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Greg Costanzo

the "wet plate" process

Developed by Frederick Scott Archer in England in 1851, the wet-plate collodion process replaced the more tedious daguerreotype process that had been popular through the 1840's. To take an image, the photographer must flow a chemical mixture over a clean glass plate creating a thin "film" that once sensitized in a bath of Silver Nitrate, becomes sensitive to light. The sensitized plate, while still wet, is carried to the camera where the subject, already posed, is ready and waiting. Dependant on light conditions, exposures may range from "instantaneous"-or as fast as the lens cap can be removed and replaced- to upwards of 20 seconds.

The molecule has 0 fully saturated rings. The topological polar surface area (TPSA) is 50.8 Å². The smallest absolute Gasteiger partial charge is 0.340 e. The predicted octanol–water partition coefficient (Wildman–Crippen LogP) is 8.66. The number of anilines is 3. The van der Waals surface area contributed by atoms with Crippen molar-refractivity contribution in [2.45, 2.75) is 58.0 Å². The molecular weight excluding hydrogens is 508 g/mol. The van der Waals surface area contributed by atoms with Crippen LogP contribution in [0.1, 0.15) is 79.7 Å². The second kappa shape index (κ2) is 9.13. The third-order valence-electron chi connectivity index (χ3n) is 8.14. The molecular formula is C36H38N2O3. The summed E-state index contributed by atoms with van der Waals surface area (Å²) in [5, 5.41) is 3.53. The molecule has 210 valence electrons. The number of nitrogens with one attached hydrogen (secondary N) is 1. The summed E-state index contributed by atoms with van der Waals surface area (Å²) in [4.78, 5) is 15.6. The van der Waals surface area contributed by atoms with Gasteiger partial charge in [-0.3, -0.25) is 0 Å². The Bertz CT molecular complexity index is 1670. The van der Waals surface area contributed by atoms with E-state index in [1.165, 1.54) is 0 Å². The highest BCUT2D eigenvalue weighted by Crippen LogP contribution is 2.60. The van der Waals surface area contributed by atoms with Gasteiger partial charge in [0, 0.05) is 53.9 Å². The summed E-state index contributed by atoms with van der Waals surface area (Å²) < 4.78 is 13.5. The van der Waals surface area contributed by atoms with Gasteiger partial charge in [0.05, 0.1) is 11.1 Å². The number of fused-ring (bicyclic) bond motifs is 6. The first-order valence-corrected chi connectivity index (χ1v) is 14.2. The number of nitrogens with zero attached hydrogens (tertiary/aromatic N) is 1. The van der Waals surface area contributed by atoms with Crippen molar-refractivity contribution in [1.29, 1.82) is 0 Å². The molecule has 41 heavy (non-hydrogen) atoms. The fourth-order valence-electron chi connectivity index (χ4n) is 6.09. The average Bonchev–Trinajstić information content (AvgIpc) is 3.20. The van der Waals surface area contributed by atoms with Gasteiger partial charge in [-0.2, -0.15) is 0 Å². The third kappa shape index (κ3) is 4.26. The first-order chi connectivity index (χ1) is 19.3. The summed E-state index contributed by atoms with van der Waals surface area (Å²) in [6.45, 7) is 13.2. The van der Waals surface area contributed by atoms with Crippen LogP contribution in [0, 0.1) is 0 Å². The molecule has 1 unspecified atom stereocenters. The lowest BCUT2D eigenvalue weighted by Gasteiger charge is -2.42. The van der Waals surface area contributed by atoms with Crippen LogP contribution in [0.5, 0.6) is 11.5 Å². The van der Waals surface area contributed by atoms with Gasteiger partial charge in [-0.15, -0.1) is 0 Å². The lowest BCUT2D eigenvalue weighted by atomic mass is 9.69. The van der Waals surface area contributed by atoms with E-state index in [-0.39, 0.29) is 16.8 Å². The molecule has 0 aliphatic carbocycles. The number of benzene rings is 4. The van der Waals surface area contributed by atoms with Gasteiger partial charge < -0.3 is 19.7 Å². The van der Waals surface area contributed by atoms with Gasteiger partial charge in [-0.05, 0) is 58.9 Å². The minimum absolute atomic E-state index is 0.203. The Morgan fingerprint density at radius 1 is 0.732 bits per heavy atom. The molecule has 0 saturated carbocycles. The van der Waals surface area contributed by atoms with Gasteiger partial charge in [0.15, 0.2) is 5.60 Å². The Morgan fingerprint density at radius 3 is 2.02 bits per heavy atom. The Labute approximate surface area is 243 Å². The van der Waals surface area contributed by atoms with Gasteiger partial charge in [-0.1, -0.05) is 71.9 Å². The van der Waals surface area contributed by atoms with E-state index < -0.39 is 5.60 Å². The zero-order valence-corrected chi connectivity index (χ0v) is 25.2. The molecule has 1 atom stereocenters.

developing the picture

Once the image is taken, the plate must then be carried to a nearby darkroom where it is developed and fixed. When done, the finished product is a one-of-a-kind image on glass known as an ambrotype. This style of photography remained popular from 1852 to about 1880 when silver gelatin dry plates came into use.